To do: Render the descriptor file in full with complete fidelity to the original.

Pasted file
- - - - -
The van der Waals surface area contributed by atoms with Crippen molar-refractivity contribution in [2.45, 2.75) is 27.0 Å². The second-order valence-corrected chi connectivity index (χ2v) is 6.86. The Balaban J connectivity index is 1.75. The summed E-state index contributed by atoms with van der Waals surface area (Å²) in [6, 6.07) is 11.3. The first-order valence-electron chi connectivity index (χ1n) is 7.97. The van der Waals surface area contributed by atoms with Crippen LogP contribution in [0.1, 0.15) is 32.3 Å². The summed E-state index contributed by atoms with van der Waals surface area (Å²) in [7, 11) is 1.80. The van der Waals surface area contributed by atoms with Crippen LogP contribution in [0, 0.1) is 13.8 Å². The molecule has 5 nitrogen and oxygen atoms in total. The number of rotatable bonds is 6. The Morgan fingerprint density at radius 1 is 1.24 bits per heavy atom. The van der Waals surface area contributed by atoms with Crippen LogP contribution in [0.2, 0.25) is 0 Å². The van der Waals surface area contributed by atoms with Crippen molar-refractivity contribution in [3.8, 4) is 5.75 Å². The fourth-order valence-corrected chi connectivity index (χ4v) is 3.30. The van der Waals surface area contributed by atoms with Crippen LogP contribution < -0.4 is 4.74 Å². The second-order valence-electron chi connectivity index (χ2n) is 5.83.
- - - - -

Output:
The van der Waals surface area contributed by atoms with Crippen molar-refractivity contribution in [2.45, 2.75) is 27.0 Å². The second-order valence-corrected chi connectivity index (χ2v) is 6.86. The Balaban J connectivity index is 1.75. The summed E-state index contributed by atoms with van der Waals surface area (Å²) in [6, 6.07) is 11.3. The first-order valence-electron chi connectivity index (χ1n) is 7.97. The van der Waals surface area contributed by atoms with Crippen LogP contribution in [0.1, 0.15) is 32.3 Å². The summed E-state index contributed by atoms with van der Waals surface area (Å²) in [7, 11) is 1.80. The van der Waals surface area contributed by atoms with Crippen LogP contribution in [0, 0.1) is 13.8 Å². The molecule has 5 nitrogen and oxygen atoms in total. The number of rotatable bonds is 6. The Morgan fingerprint density at radius 1 is 1.24 bits per heavy atom. The van der Waals surface area contributed by atoms with Crippen LogP contribution in [0.2, 0.25) is 0 Å². The van der Waals surface area contributed by atoms with Crippen molar-refractivity contribution in [3.8, 4) is 5.75 Å². The fourth-order valence-corrected chi connectivity index (χ4v) is 3.30. The van der Waals surface area contributed by atoms with Crippen LogP contribution < -0.4 is 4.74 Å². The second-order valence-electron chi connectivity index (χ2n) is 5.83.